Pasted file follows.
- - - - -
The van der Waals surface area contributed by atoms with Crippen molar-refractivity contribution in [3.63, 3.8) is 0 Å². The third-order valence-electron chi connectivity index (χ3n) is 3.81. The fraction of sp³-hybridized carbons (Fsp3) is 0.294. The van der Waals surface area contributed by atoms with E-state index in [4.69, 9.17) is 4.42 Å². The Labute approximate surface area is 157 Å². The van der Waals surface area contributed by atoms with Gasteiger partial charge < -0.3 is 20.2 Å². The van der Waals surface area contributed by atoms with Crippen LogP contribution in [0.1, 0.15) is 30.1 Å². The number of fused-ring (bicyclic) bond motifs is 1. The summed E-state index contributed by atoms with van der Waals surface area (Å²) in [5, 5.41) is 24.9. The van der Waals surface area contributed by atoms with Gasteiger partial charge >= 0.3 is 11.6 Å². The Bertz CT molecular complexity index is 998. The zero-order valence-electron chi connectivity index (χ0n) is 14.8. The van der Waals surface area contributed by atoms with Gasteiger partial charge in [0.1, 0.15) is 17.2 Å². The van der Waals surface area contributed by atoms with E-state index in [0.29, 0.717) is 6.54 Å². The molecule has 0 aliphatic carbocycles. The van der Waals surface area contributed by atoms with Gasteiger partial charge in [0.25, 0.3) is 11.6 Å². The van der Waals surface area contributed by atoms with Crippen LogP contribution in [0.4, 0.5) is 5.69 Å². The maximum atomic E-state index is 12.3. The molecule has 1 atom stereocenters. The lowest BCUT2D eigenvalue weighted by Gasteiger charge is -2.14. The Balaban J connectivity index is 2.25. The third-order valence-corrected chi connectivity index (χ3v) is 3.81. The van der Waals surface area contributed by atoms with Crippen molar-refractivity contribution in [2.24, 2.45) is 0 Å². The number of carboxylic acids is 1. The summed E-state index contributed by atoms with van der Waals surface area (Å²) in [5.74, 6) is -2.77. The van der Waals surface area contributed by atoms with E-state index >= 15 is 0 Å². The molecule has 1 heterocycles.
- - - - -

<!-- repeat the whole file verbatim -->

The van der Waals surface area contributed by atoms with Crippen molar-refractivity contribution in [3.63, 3.8) is 0 Å². The third-order valence-electron chi connectivity index (χ3n) is 3.81. The fraction of sp³-hybridized carbons (Fsp3) is 0.294. The van der Waals surface area contributed by atoms with E-state index in [4.69, 9.17) is 4.42 Å². The Labute approximate surface area is 157 Å². The van der Waals surface area contributed by atoms with Gasteiger partial charge < -0.3 is 20.2 Å². The van der Waals surface area contributed by atoms with Crippen LogP contribution in [0.1, 0.15) is 30.1 Å². The number of fused-ring (bicyclic) bond motifs is 1. The summed E-state index contributed by atoms with van der Waals surface area (Å²) in [5, 5.41) is 24.9. The van der Waals surface area contributed by atoms with Gasteiger partial charge >= 0.3 is 11.6 Å². The Bertz CT molecular complexity index is 998. The zero-order valence-electron chi connectivity index (χ0n) is 14.8. The van der Waals surface area contributed by atoms with Gasteiger partial charge in [0.1, 0.15) is 17.2 Å². The van der Waals surface area contributed by atoms with E-state index in [0.29, 0.717) is 6.54 Å². The molecule has 0 aliphatic carbocycles. The van der Waals surface area contributed by atoms with Gasteiger partial charge in [0.25, 0.3) is 11.6 Å². The van der Waals surface area contributed by atoms with Crippen LogP contribution in [0.4, 0.5) is 5.69 Å². The maximum atomic E-state index is 12.3. The molecule has 1 atom stereocenters. The lowest BCUT2D eigenvalue weighted by Gasteiger charge is -2.14. The Balaban J connectivity index is 2.25. The third-order valence-corrected chi connectivity index (χ3v) is 3.81. The van der Waals surface area contributed by atoms with Crippen molar-refractivity contribution in [2.24, 2.45) is 0 Å². The number of carboxylic acids is 1. The summed E-state index contributed by atoms with van der Waals surface area (Å²) in [5.74, 6) is -2.77. The van der Waals surface area contributed by atoms with E-state index >= 15 is 0 Å². The molecule has 1 heterocycles.